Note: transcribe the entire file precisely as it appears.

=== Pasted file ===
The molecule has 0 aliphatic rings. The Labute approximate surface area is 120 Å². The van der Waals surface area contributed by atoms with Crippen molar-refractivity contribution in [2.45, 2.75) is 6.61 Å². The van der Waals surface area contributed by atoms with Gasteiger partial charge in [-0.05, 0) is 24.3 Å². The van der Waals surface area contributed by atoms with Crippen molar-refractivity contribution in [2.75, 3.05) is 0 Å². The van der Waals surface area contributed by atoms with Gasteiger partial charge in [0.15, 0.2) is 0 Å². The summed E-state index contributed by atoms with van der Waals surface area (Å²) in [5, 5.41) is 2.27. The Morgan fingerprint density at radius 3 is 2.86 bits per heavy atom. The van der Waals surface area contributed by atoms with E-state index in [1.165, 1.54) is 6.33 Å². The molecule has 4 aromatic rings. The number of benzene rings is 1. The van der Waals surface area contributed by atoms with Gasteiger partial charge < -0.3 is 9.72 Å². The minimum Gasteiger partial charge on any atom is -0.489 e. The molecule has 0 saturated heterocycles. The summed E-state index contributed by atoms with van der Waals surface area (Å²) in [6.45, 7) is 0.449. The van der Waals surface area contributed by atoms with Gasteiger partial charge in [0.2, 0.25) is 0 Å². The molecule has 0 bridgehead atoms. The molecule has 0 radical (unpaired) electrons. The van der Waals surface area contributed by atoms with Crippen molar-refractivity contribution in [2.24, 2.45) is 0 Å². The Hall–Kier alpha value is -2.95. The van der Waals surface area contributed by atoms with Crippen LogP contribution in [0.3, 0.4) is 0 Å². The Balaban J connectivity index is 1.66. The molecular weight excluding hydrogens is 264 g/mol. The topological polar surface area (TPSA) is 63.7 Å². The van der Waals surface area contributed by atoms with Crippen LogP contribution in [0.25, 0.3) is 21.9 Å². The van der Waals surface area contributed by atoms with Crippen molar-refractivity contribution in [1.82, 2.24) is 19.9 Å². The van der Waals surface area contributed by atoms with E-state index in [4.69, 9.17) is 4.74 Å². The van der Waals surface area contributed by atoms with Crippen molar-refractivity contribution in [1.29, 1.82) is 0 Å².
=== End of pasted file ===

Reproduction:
The molecule has 0 aliphatic rings. The Labute approximate surface area is 120 Å². The van der Waals surface area contributed by atoms with Crippen molar-refractivity contribution in [2.45, 2.75) is 6.61 Å². The van der Waals surface area contributed by atoms with Gasteiger partial charge in [-0.05, 0) is 24.3 Å². The van der Waals surface area contributed by atoms with Crippen molar-refractivity contribution in [2.75, 3.05) is 0 Å². The van der Waals surface area contributed by atoms with Gasteiger partial charge in [0.15, 0.2) is 0 Å². The summed E-state index contributed by atoms with van der Waals surface area (Å²) in [5, 5.41) is 2.27. The Morgan fingerprint density at radius 3 is 2.86 bits per heavy atom. The van der Waals surface area contributed by atoms with E-state index in [1.165, 1.54) is 6.33 Å². The molecule has 4 aromatic rings. The number of benzene rings is 1. The van der Waals surface area contributed by atoms with Gasteiger partial charge < -0.3 is 9.72 Å². The minimum Gasteiger partial charge on any atom is -0.489 e. The molecule has 0 saturated heterocycles. The summed E-state index contributed by atoms with van der Waals surface area (Å²) in [6.45, 7) is 0.449. The van der Waals surface area contributed by atoms with Gasteiger partial charge in [0.2, 0.25) is 0 Å². The molecule has 0 bridgehead atoms. The molecule has 0 radical (unpaired) electrons. The van der Waals surface area contributed by atoms with Crippen molar-refractivity contribution in [2.24, 2.45) is 0 Å². The Hall–Kier alpha value is -2.95. The van der Waals surface area contributed by atoms with Crippen LogP contribution in [0.3, 0.4) is 0 Å². The Balaban J connectivity index is 1.66. The molecular weight excluding hydrogens is 264 g/mol. The topological polar surface area (TPSA) is 63.7 Å². The van der Waals surface area contributed by atoms with Crippen LogP contribution in [0.25, 0.3) is 21.9 Å². The van der Waals surface area contributed by atoms with Crippen molar-refractivity contribution in [1.82, 2.24) is 19.9 Å². The van der Waals surface area contributed by atoms with E-state index in [4.69, 9.17) is 4.74 Å². The van der Waals surface area contributed by atoms with Crippen molar-refractivity contribution in [1.29, 1.82) is 0 Å².